Dissociated Self-States: Creation and Contextualization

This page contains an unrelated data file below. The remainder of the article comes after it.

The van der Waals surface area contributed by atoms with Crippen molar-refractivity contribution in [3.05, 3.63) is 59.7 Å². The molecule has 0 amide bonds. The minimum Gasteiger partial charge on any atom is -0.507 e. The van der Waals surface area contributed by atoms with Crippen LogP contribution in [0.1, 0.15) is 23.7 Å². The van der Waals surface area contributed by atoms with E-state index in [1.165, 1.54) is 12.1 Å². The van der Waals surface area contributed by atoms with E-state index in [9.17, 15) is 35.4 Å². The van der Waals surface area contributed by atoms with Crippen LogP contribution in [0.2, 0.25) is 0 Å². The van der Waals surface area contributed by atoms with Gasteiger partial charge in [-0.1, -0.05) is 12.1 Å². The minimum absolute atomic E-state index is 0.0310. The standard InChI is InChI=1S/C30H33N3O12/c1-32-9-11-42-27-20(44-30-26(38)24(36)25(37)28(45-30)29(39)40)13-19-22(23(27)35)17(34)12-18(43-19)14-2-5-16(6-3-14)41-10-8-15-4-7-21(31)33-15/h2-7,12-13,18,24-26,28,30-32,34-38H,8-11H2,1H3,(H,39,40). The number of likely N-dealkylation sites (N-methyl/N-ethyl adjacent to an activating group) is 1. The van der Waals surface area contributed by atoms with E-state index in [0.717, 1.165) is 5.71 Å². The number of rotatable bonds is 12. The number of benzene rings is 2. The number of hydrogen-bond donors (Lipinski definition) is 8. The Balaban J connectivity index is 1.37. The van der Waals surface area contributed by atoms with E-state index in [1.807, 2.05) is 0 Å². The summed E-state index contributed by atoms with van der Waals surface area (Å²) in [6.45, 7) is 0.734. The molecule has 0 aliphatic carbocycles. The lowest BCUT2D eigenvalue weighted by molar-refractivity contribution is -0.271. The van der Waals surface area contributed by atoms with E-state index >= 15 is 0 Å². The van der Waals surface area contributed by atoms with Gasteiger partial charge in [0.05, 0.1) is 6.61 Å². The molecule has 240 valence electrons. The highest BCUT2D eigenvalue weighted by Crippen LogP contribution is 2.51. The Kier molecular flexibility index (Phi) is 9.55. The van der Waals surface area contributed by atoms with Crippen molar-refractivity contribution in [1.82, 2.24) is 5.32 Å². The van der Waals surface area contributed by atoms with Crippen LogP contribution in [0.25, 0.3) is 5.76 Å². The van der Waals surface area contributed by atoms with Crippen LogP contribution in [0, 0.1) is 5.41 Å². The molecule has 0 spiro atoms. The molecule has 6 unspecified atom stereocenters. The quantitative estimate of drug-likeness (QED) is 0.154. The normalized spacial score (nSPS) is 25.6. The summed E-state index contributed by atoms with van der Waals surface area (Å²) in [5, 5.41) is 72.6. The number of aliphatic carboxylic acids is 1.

In the first book of his science fiction trilogy, Out of the Silent Planet, C. S. Lewis has his main character, Ransom, begin to refer to himself as “We” when he is feeling completely alone and overwhelmed by the demands of the horribly harsh extraterrestrial climate and his uncertain fate in it. Ultimately, he sees what he is doing and pulls himself together as “I” to complete his coming adventures on this forbidding planet. Similarly, a mildly troubled patient begins to speak of herself as We when, in the course of an affectively heated-up eye movement desensitization and reprocessing (EMDR) session, she encounters awareness of extremely painful attachment dilemmas that she has always had. In short, many people who are not technically “dissociative” do at times refer to themselves as We as a mild and temporary verbal multiplication of self in response to aloneness and stress. None of the aspects of the plurality are personified or differentiated. Somehow, though, the plural self is comforting, and I suspect that it has to do with the fact that another part of the self can, or is imagined to be able to, provide support in times of stress and isolation.